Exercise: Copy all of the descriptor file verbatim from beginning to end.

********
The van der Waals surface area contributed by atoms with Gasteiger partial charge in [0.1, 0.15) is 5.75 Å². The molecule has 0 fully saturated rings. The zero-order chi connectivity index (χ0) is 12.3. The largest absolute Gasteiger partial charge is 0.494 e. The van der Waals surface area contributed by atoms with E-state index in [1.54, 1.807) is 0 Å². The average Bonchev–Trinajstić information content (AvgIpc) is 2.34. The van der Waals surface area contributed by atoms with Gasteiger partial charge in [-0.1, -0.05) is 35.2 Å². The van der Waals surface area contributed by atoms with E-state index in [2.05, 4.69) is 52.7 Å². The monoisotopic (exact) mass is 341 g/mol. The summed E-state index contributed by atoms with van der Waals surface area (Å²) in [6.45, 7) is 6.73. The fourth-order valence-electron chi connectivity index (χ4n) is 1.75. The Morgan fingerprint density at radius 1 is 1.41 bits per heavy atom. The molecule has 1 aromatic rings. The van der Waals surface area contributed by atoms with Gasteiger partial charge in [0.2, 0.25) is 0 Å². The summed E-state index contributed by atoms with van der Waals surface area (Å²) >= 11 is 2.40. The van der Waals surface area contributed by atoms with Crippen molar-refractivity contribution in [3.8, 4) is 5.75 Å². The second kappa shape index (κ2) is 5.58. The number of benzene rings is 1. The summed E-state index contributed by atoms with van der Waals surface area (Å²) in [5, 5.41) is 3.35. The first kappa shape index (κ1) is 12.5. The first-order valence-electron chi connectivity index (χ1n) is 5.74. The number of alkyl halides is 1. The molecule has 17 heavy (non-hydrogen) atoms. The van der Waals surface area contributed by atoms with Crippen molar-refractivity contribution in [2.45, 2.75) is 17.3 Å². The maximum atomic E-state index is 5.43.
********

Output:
The van der Waals surface area contributed by atoms with Gasteiger partial charge in [0.1, 0.15) is 5.75 Å². The molecule has 0 fully saturated rings. The zero-order chi connectivity index (χ0) is 12.3. The largest absolute Gasteiger partial charge is 0.494 e. The van der Waals surface area contributed by atoms with E-state index in [1.54, 1.807) is 0 Å². The average Bonchev–Trinajstić information content (AvgIpc) is 2.34. The van der Waals surface area contributed by atoms with Gasteiger partial charge in [-0.1, -0.05) is 35.2 Å². The van der Waals surface area contributed by atoms with E-state index in [2.05, 4.69) is 52.7 Å². The monoisotopic (exact) mass is 341 g/mol. The summed E-state index contributed by atoms with van der Waals surface area (Å²) in [6.45, 7) is 6.73. The fourth-order valence-electron chi connectivity index (χ4n) is 1.75. The Morgan fingerprint density at radius 1 is 1.41 bits per heavy atom. The molecule has 1 aromatic rings. The van der Waals surface area contributed by atoms with Gasteiger partial charge in [0.2, 0.25) is 0 Å². The summed E-state index contributed by atoms with van der Waals surface area (Å²) >= 11 is 2.40. The van der Waals surface area contributed by atoms with Crippen molar-refractivity contribution in [3.8, 4) is 5.75 Å². The second kappa shape index (κ2) is 5.58. The number of benzene rings is 1. The summed E-state index contributed by atoms with van der Waals surface area (Å²) in [5, 5.41) is 3.35. The first kappa shape index (κ1) is 12.5. The first-order valence-electron chi connectivity index (χ1n) is 5.74. The number of alkyl halides is 1. The molecule has 17 heavy (non-hydrogen) atoms. The van der Waals surface area contributed by atoms with Crippen molar-refractivity contribution in [2.45, 2.75) is 17.3 Å². The maximum atomic E-state index is 5.43.